Alice's Birth Story

2004-10-08 16-minute read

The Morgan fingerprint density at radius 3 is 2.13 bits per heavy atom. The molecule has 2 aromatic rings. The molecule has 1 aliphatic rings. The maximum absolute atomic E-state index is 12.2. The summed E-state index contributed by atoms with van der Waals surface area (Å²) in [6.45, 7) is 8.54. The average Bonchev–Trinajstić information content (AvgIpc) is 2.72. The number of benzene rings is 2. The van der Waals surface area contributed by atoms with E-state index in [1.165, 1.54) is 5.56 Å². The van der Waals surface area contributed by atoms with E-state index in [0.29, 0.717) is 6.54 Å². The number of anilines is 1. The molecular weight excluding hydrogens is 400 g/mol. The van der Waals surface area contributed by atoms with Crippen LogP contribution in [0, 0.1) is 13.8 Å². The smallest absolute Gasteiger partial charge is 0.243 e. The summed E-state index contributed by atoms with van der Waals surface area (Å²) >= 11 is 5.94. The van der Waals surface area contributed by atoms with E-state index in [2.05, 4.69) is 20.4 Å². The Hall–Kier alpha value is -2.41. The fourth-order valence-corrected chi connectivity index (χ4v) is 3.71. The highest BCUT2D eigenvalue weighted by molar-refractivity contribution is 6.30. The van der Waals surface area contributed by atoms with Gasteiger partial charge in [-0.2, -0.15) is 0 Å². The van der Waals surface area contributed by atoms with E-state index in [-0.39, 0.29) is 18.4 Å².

It all started Friday morning, September 17th, at 4:30am, when I had contractions and cramping. I wasn’t convinced it was actual labor, since I had felt the same thing three times before in the last couple of weeks. However, I woke Don to let him know that I might be in labor, and I’d hoped it was the real deal. By 7:30 am I was starting to feel better, so then I truly thought it was false labor. I went downstairs to get some Cheerios as I was really hungry, but by the time I poured the cereal my water broke. I came upstairs to tell Don that it was show time. We were both really happy that it was actually happening now. The contractions started again, along with the cramping feeling. I coped by doing some yoga poses and different breathing techniques, and Don helped me with relaxing and gave me massages. By 10 am I was hungry again, so Don brought me an apple with peanut butter and raisins – I thought it would be a good snack for energy, not realizing it would be the last thing I would eat for over 24 hours… The books say that when your water breaks you are supposed to notify the hospital right away (since it’s ideal to deliver the baby within 24 hours due to risk of infection). However, we waited until 11:30am as it was my plan to stay at home and labor as long as possible. I called and spoke to a nurse who recommended I come in right away and plan to stay, as I most likely would be admitted. So we called my mom and let her know that was our plan, and we went to the hospital. My contractions were about 5 min. apart and fairly strong by that point – a car ride is not ideal for a woman in labor! When we got to the hospital my mom was already there waiting for us, and we went to the 6th floor into an assessment room, where we waited for a nurse to check me; she brought a 4th year student in with her. They both checked me, but because one was a student it took a long time and she had to keep feeling around to determine how many centimetres my cervix was dilated, etc. She finished seconds before my next contraction. Anyway, they said I was 3-4 cm dilated and 80% effaced – I took that as a really good sign of progress and was happy my birth experience was going better than I had hoped. However, it took a long time to get into my labor and delivery room, as we were waiting for the nurse to take us there. It was 1pm by the time we got into my room and I was in active labor by then, so I immediately stripped down and got into the shower for relief (since you can’t use a bath tub once your water is broken). It’s funny how when you’re in labor you don’t care about being around strangers in a strange place completely naked. I labored in the shower until 4:30pm – the contractions were about 1 min. apart and very, very strong. Don had to wear his trunks and spray water on my lower back during each contraction, since that was where I felt the pain. Lucky me to have back labor! ( I wouldn’t wish that kind of pain on anyone, but I was convinced I could do it naturally). My nurse Juanita was done her shift soon and Gena, my new nurse, came in to introduce hereself at 4pm. She said that she read my chart and the anesthesiologist that would perform an epidural on a patient with MS was only on duty for 10 more mintues. Therefore I had to decide in 10 minutes what I was going to do – not much time to decide the outcome of my birth experience. We decided that she should check my progress and we would decide from there – I was only 5 centimeters after 3 and 1/2 hours of hard labor. I felt so defeated and thought that there was no way I could continue and make it to 10 centimeters without dying, even though mom and Don were so great – I would hold mom’s hand and scream during the contractions while Don sprayed the warm water on my back. I was knealing on these foam pads and leaning against the seat in the shower during contractions with my head pressed against the shower wall; it was really exhausting. When it came time to check me, Juanita got me onto the bed quickly and asked if I wanted some laughing gas, as she found it helpful with her labor – you take a couple gasps before a contraction starts and it’s supposed to help – but it didn’t. She also tried to get me to breathe “Hee Hee Hoo” during contractions instead of screaming, but I couldn’t get on top of it, I would just end up screaming anyway. Getting out of the shower and onto the hospital bed seemed to impede my ability to cope with my labor, I felt more out of control and it was also more painful. So once they checked me and told me I was only 5 centimeters I decided to have the epidural – something I swore I wouldn’t do unless I really, really had to. The anesthesiologist Dr. Leipert came in and explained how the epidural works, the risks, blah blah blah – do you think I was paying attention? The only thing I processed was the fact that it would take between 2-20 min. to perform and he may have to redo it if the first one doesn’t work. Also, he said I had to be still while he put the needle in even if I was having a contraction. Since I didn’t want to damage my back in any way, the only thing I focused on was leaning over the pillow still as I could be, and then the contraction came. It took so much strength not to move, but I did it, and luckily I didn’t have another contraction until after he was finished. Thank God! So then at that point I was confined to the bed; he knew I wanted natural child birth, so he didn’t have it set on 10 automatically like he normally does, only 9, and the test dose he gave was at 6. I was able to walk to the bathroom only once after I had the epidural, and it made my left leg really numb. Around 6pm, before Gena was finished her shift at 7:30pm, she checked me again for progress and I was only 5-6 cm dilated. Since my progress was slow, she phoned Dr. Pow. He prescribed oxytocin to speed up my labor, and I was started at 3 drips an hour. Mom and Don each went to the cafeteria separately to get something to eat, since they missed lunch and hadn’t had supper, they suffered through my labor without taking care of themselves … I felt really bad. The next nurse on duty for me was Jana, and she was really nice. We were all convinced that she would see Alice be born as her shift was 12 hours, and thus I wouldn’t have to have any new nurses. Dr. Leipert came in periodically to check on how my epidural was working, he was so sincere. Jana checked me about 8:30pm and I was only 6-7cm dilated. They increased my oxytocin even higher to speed up my progress, as my labor was getting to be really long. Another nurse came in and said that my glucose level was probably getting low, so I should have something to drink. She gave me a glass of apple juice and told me to sip it – it tasted so good since I hadn’t eaten or drank anything since 10am. My epidural was wearing off and the bolus shots you can give yourself didn’t seem to be working. Another anesthesiologist (Dr. Shaw – Dr. Leipert’s wife), came in and gave me a shot in the back. She told me that it would be much easier if I just increased the straight dose so I didn’t have to waste her time coming back in every hour to give me a shot through the catheter … not a nice doctor … it was after this that I began to get really shaky and couldn’t stop, and my temperature went up as well. I also felt sick, and suddenly began vomitting all over my blankets and gown, etc. No more apple juice, I guess it wasn’t a good idea after all. I attributed all these things to Dr. Shaw’s dose of medication she gave me in the back, since I was fine before; I also felt really drugged and numb in both legs. I would just have to wait for it to wear off back to normal which wasn’t fun. The resident obstetrician on duty came in and introduced himself to me, Dr. Half, in case Dr. Pow didn’t make it for my delivery so I would know who he was. He checked my progress right after Jana did and I hadn’t changed; after he checked me Alice’s base line heart rate went from the 150’s to 180’s and remained high for over 1/2 hr. which would indicate distress for the baby. They called Dr. Pow to notify him, and he came in and examined me at about 10pm. He was very calm and didn’t seem overly concerned and said they would just watch it to see if the heart rate would decrease by itself, which it did after about 1 hr. Jana also did a routine vital check while Dr. Pow was there, and my temp. was 37.4, which could indicate an infection, which would mean more complications with birth. To bring the fever down, they gave me 2 different antibiotics, plus the option to have tylenol. Because I had vomited, they gave me a shot of gravol to settle my stomach, then the tylenol. The gravol made my mouth even dryer than it was (the epidural also causes dry mouth), but because I had gotten sick, the doctors didn’t want me consuming any liquids, including water, so the only thing I could do was to chew on ice chips and then spit them out. Sometimes I would disobey orders as my throat was so dry also I could hardly stand it and I would swallow the tiniest bit of water- I had hours to endure of this! Later in the evening, about midnight, there was some question as to Alice’s position in the birth canal. Instead of the usual position, LOA (left occipito anterior), Jana thought she felt Alice was more head turned sideways, which would mean I would have to get a C section. Dr. Half, Dr. Pow, Jana and Dr. Chang (resident obstetrician) all checked me and agreed that they should monitor the strength of my contractions internally to make sure that they were strong enough to continue with labor. They did this using an intrauterine pressure catheter, which was fixed onto Alice’s head and taped to the inside of my right leg for the remainder of my labor. This monitor verified that my contractions were very strong, so the doctors and nurses continued to monitor me for progress. If my cervix didn’t dilate further within a reasonable amount of time a C-section would be a strong possibility. I didn’t want this! Many women in this situation would welcome the possibility, but I silently prayed in my head to God and swore I’d go to church every day if he would just let me have a vaginal delivery…. I didn’t come this far just to have a Cesarean, and I knew Alice would come in her own time. Since I couldn’t get up to use the washroom, I had to have an in/out catheter several times (6 in total). These are not fun; I would grab Don and hold him around his neck while he talked into my ear, saying it would be okay. It wasn’t painful (because of the epidural) it just felt really weird. I was fairly numb, and it was uncomfortable, and besides, it’s hard not to think about what they’re doing. Yuck! Plus, I had been checked so many times, by so many staff that I was getting very sore. Dr. Chang came back to do an enzyme test on Alice to make sure that she was tolerating labor; they did this by inserting a cone onto her head and scraping the skin to get a sample. The sample gets tested within minutes and the technician came back with the results, indicating all was positive. So, we continued waiting until I was fully dilated. I managed to get some rest after this test, from about 4am until 6am. I was fully dialated by 7:30am but did not feel the urge to push. Jana called Dr. Pow to advise him, and she came back to say his advice was to not push until I did feel the urge. By this time Jana’s shift was over, and nurse Karen took over. At 8am I was feeling like I had to push, so thus we began the last phase of my labor. Mom and Don would pull me up while my legs were in the stirrups and count to ten when I had a contraction. Karen comented on how well I was pushing- she said she wished more women knew how to push, as many didn’t understand exactly where they should focus their efforts. I told her my prenatal yoga classes helped with being aware of my pelvic floor muscles. Alice was quite far down into the birth canal, but every time I pushed, her head would slip back into the same position, like a cork bobbing in water. I thought that maybe if I pushed longer during each contraction that Alice might make more progress, so instead of the usual count of 10 for 3 pushes I tried 4, then 5 pushes per contraction. All this seemed to do was tire me out, not that I would admit it. Dr. Pow came in and told me he wasn’t happy with my progress, that most women push for an hour or two and that’s it. We had already been at it for 2 1/2 hours and made little progress. He told me he was going to consult with the obstetrician on duty to see what he thought of my progress. We were afraid he’d recommend vacuum extraction or forceps. I did not come this far to have another intervention! Again, I knew Alice would come out in her own time. We decided to change positions and use a bar for me to push against with my feet while I held onto a twisted up sheet for leverage. This really brought me along and when Dr. Pow came back with the obstetrician they both agreed that I was making good progress. Dr. Pow told me he should threaten me more often, as the head was right there and I wouldn’t have any problems delivering this baby. He said, “you’re going to make me get dressed now, aren’t you?” This is the same phrase he used on my friend Erin who gave birth on Sept. 4th.. He meant going from scrubs to gown and instruments laid out ready to deliver the baby. I kept pushing, and Alice’s head got closer and closer. I began feeling the contractions much stronger and kept giving myself another bolus to try to relieve the pain and pressure, but it was useless. I just closed my eyes and pushed into the pain and used it to get Alice out. Don said that I was pushing so hard the bed was coming off the floor! Eventually her head came out and Dr. Pow asked if I wanted to reach down and touch my baby’s head. I said no, I just wanted it out – it was a very strange feeling to have a head just sitting there between your legs. Plus I could feel her moving, which was also a weird feeling. I kept pushing so he could get her shoulders out and then Dr. Pow and mom told me to stop pushing as he rotated her shoulders to come out one at a time. Dr. Pow had fingers in all sorts of places – you get a lot of this when you’re having a baby. It was very distracting. I could feel Alice moving a lot through this whole process, which only took a couple minutes, but it was the most bizzare thing I have ever felt – I could feel her arms and head moving outside of me, and her legs kicking inside. She came out and mom, Don and I all started crying. Dr. Pow laid Alice on the blanket on my stomach and she was quiet, purple, very warm and smelled like amniotic fluid. He told me to rub her and help her start breathing; he and mom did, but I couldn’t. I stared at this little human being laying on me and I couldn’t believe she came out of me. I kept saying, “holy crap, oh my God!” Dr. Pow gave Don the scissors to cut the cord; once that was done, Alice was brought over to the warming bed where the nurses assessed her. Dr. Pow delivered the placenta and told me I had a tear the size of an episiotomy which went through 3 layers of tissue, and began stitching me up. I could hear the nurses use phrases to describe Alice relating to her maturity, cyanosis, head shape, etc. She had a huge cone head and burst a blood vessel in her left eye from the birth experience. She had lots of dark hair which appeared to be curly at the time. She was 7lbs 9 oz. and 18.5 cm long, born at 12:42pm. She also had a large bruise on the back of her head with swelling, most likely caused from the cone test during labor. Once they had Alice on the warming table Don went over and started taking pictures of our little one. Dr. Pow came over to do his assessement of her and even held her up so Don could get a good picture of her cone head. When Dr. Pow was finished with his stiches on me 2 nurses came over and started cleaning me up and asked me if they could get me anything to eat or drink. Finally I could have some food! They gave me 2 pieces of toast with strawberry jam, a ginger ale and water. This was the best food ever! After I had a chance to come down off the celing from giving birth, I had the strangest feeling like the room I was in was not the same room in which I went through my whole experience of labor and delivery. It felt like a totally different room, and wondered where all the equipment was, etc. Plus there was a wonderful view of the mountains which I was just now admiring, whereas mom and Don claimed there was a wonderful sunset the night before, Don even has photos. I still believe in my mind that I was in a different room, the books say it’s normal to feel disoriented after labor.